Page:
However, I found early on that although users recognized the value of this approach and used it, they behaved in ways that indicated they did not trust it. The Black Box Problem had manifested itself.

One very surprising finding was that users who eagerly adopted a BR automation solution would also run a shadow set of spreadsheets that replicated the rules they input into the system. When a particular business process ran, the users would then repeat the entire process in their spreadsheet models. This generated a great deal of extra work for the users involved, although they kept quiet about what they were doing so their senior management was not fully aware of it. When I asked the users why they were doing this large amount of extra work, they said it was to be sure that the results they were getting from the rules-based software were accurate and to double-check the calculations that were going on inside it.

I have found that this experience has been shared by the few other colleagues whom I know build software applications that permit user-defined business rule automation. Their users also found ways to duplicate what the rules automation software was doing, in order to check the results it was providing.

How Not What

A second symptom of the Black Box Problem manifested itself early on in my BR career. I found that I was called in on a number of occasions to explain how certain numbers were calculated, based on rules that the users themselves had defined. For these users it was important to understand how the rules were working. They were not interested in the technical architecture of the application as such but the processes at work within the rules themselves.

In such circumstances it was not helpful to tell users that the rules executed whatever it was that the users themselves had instructed the rules to do. It turned out that the users had varying degrees of uncertainly about whether they had written the rules correctly. Even though the application demanded that the rules were highly atomic -- and they were expressed in English terms -- the users have the following concerns:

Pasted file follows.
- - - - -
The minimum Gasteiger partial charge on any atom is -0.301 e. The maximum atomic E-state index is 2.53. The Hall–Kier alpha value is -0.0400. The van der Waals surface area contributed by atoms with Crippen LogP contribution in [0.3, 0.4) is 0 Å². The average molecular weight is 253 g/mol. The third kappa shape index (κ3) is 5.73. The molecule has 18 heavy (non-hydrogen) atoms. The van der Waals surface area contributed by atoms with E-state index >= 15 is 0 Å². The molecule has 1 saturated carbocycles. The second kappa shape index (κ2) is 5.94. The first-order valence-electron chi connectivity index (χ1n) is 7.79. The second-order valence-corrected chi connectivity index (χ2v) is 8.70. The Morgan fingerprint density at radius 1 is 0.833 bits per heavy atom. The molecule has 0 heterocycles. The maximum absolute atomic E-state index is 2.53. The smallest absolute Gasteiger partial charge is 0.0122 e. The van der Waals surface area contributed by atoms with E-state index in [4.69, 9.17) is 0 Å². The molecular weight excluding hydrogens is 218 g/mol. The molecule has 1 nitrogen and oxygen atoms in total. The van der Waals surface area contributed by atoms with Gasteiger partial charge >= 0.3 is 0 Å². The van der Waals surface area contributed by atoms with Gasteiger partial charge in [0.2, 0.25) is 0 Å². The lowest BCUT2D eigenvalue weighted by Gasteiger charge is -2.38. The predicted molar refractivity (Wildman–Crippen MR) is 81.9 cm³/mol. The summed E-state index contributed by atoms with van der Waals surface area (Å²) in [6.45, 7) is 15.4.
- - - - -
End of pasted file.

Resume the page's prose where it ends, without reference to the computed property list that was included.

• When a user selected a database column to be included in a rule, was this column really the one they meant? Even when the application displayed agreed logical names for the data, they worried that they could be choosing the wrong column.
  • Where the rule was a calculation (which many of our rules were), what was the order of operations within the rule?
  • What was the order in which rules fired? This was particularly important where a result produced by one rule became an input into another rule.

These problems manifested themselves as users tried to correlate the rules they had written in the BR automation software with the spreadsheets they had built to shadow the rules application. It was only when the users could see exactly how a particular output number was derived from the inputs provided that they agreed with the rule.

And significant problems arose when the users felt that there was a discrepancy between an expected output number and the number generated by the rules application. These problems sometimes required a great deal of research and fell into four classes:

  1. The expected result had been incorrectly calculated by whatever means the users used to shadow the rules application (so there was really no problem).
  2. There were data quality problems with the input data.
  3. The users had written the rule incorrectly when they input it into the application
  4. There was a bug in the application itself.

It was very rare to find a bug in the rules application itself. This is because, by its very nature, rules automation software is highly leveraged -- that is, the same code is used repeatedly to generate many different rules. Thus, any bugs that may exist become apparent in a very short time. The most common findings were that there was not a problem, or that the users had written a rule incorrectly.

What Are the Rules?

There is another problem that can become bound up with the Black Box Problem, even though it is not really part of it. This is the issue that users may not be fully able to articulate and define the rules they use in their business processes -- and hence do not include them in the rules they write into their BR automation software.

In the financial world, this is usually manifested when the users observe that the rules automation application is producing a number that they consider not to be incorrect. Once again, the question is asked -- "How is this number is being produced?" It is not unusual that, after all the steps in the production of the number are retraced, the finding is that a rule is missing. This is often because a rarely-encountered condition has not been taken into account, and one or more rules need to be included to deal with that condition.